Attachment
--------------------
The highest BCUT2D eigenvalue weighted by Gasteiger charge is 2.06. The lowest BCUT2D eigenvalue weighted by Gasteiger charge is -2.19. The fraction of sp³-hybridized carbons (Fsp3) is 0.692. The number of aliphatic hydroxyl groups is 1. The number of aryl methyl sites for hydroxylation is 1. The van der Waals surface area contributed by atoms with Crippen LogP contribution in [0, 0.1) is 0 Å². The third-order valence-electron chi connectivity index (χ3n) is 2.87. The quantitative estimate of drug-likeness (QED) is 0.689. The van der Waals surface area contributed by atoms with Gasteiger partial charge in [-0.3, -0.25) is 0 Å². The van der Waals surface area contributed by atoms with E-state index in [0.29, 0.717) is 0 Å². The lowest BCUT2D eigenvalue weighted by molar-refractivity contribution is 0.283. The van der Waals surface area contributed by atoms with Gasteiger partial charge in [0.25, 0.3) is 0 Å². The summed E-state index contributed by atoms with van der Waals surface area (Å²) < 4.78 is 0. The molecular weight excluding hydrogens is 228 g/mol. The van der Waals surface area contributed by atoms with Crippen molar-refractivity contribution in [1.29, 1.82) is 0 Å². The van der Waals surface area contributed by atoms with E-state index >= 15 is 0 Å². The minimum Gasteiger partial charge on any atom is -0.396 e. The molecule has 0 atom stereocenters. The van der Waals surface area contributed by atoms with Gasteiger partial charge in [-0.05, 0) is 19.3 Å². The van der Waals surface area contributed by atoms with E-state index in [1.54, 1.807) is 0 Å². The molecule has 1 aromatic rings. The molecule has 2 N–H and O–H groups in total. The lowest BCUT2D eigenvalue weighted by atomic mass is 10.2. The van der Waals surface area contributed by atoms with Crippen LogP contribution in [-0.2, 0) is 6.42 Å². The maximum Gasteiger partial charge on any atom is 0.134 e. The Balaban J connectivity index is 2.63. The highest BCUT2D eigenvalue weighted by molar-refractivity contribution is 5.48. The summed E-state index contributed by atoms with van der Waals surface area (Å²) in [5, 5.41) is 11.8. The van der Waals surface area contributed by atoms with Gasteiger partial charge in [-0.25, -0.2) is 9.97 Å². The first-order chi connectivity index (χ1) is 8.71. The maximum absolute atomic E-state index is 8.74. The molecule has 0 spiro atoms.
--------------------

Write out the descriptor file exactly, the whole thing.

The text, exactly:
The highest BCUT2D eigenvalue weighted by Gasteiger charge is 2.06. The lowest BCUT2D eigenvalue weighted by Gasteiger charge is -2.19. The fraction of sp³-hybridized carbons (Fsp3) is 0.692. The number of aliphatic hydroxyl groups is 1. The number of aryl methyl sites for hydroxylation is 1. The van der Waals surface area contributed by atoms with Crippen LogP contribution in [0, 0.1) is 0 Å². The third-order valence-electron chi connectivity index (χ3n) is 2.87. The quantitative estimate of drug-likeness (QED) is 0.689. The van der Waals surface area contributed by atoms with Gasteiger partial charge in [-0.3, -0.25) is 0 Å². The van der Waals surface area contributed by atoms with E-state index in [0.29, 0.717) is 0 Å². The lowest BCUT2D eigenvalue weighted by molar-refractivity contribution is 0.283. The van der Waals surface area contributed by atoms with Gasteiger partial charge in [0.25, 0.3) is 0 Å². The summed E-state index contributed by atoms with van der Waals surface area (Å²) < 4.78 is 0. The molecular weight excluding hydrogens is 228 g/mol. The van der Waals surface area contributed by atoms with Crippen molar-refractivity contribution in [1.29, 1.82) is 0 Å². The van der Waals surface area contributed by atoms with E-state index >= 15 is 0 Å². The minimum Gasteiger partial charge on any atom is -0.396 e. The molecule has 0 atom stereocenters. The van der Waals surface area contributed by atoms with Gasteiger partial charge in [-0.05, 0) is 19.3 Å². The van der Waals surface area contributed by atoms with E-state index in [1.54, 1.807) is 0 Å². The molecule has 1 aromatic rings. The molecule has 2 N–H and O–H groups in total. The lowest BCUT2D eigenvalue weighted by atomic mass is 10.2. The van der Waals surface area contributed by atoms with Crippen LogP contribution in [-0.2, 0) is 6.42 Å². The maximum Gasteiger partial charge on any atom is 0.134 e. The Balaban J connectivity index is 2.63. The highest BCUT2D eigenvalue weighted by molar-refractivity contribution is 5.48. The summed E-state index contributed by atoms with van der Waals surface area (Å²) in [5, 5.41) is 11.8. The van der Waals surface area contributed by atoms with Gasteiger partial charge in [-0.25, -0.2) is 9.97 Å². The first-order chi connectivity index (χ1) is 8.71. The maximum absolute atomic E-state index is 8.74. The molecule has 0 spiro atoms.